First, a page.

Americans spend around 87% of their time indoors and an additional 6% in an enclosed vehicle. The physiological issues resulting from human isolation from the outdoors include vitamin D deficiency, high blood pressure, and weight gain just to name a few. Finding ways to design our buildings in a way that connects humans to the outdoors will help mitigate these negative impacts and help people feel more alert and be more productive. Biophilic design attempts to reduce this disconnect between humans and nature using the six Kellert Design Elements[i]:

  1. Environmental features
  2. Natural shapes and forms
  3. Natural patterns and processes
  4. Light and Space
  5. Plant-based relationships
  6. Evolved human-nature relationships

The Living Building Challenge has made these elements integral to its Biophilic Design Initiative, which celebrates the connection of people and nature in our built environments. It recommends that designers and developers who are interested in this approach begin by holding a one day exploration to discuss the Kellert Design Elements. Emphasis should be placed on understanding the site, people, and project context. This can include historical and cultural influences, any cultural implications or lessons to be reflected, where and how people can celebrate their connections to each other, or the reason for the project occurring. For example, Te Kura Whare – a community center in New Zealand – was built with wood harvested from forests that are managed by the Tuhoe people (native to the area). Various design features of the building, including a powerful wooden arch spanning the front of the entrance and columnar supports made of local pine draw a connection between the cultural history of the site and the present day building.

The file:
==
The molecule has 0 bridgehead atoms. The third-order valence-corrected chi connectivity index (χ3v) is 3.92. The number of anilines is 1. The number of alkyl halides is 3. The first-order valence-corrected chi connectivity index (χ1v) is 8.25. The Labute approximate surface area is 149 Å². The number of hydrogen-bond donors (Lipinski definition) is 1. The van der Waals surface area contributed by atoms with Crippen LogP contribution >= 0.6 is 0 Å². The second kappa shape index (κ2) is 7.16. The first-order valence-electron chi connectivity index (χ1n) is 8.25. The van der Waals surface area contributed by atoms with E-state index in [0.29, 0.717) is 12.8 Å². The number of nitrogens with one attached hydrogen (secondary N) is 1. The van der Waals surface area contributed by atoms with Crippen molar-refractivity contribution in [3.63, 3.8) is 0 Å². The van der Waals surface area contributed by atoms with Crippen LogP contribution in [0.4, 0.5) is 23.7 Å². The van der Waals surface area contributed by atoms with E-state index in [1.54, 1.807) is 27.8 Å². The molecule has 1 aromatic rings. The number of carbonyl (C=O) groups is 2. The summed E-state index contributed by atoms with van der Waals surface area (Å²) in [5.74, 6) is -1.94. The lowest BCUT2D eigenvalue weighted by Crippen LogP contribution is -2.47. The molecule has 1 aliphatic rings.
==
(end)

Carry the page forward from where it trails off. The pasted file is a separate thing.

Next, the team should create a Biophilic Framework, which serves as a goal oriented document focusing on desired outcomes. This should summarize how the team could incorporate biophilic design elements into the project’s overall design as well as indicate how these elements align with stakeholder priorities. For instance, the team may propose a green or vegetated wall at the project entrance. Such a design feature would evoke lush landscapes, invite visitors into the building as a beautiful eye-catcher, enhance acoustics, and keep the space cool to reduce operational costs.

Teams may also find it helpful to devise a Biophilic Plan, which helps the designers implement the Framework. This could include an action items list, timelines or deadlines, tracking methods, and deliverables. The Plan focuses on executing the six Kellert Elements and allowing the biophilic design ideas to be integrated into the overall building design. At this point, decision making methodologies should be set in place and the team may brainstorm how to work around any design constraints. For example, the Delos HQ in New York City has an eleven foot glass curtainwall system that provides occupants with abundant access to natural daylight and low glass partitions between desks to ensure every employee has access to views to the outdoors. There are no operable windows in the space, however, restricting access to outside air. Due to this constraint, Delos employees have been provided with access to an ample outdoor terrace connected to the fourth floor.

Using a building or site’s design elements to replicate the physical, psychological, and emotional benefits we experience in nature can not only lead to improved tenant and visitor wellbeing, but can also reduce operational costs and create a more valuable building. For more information on biophilic design ideas, strategies, or consultation services, please contact Moe Fakih below:

Moe Fakih, Principal

VCA Green


Contributing Writer: Luca Costa, Project Administrator


Living Future Institute, Biophilic Design Initiative,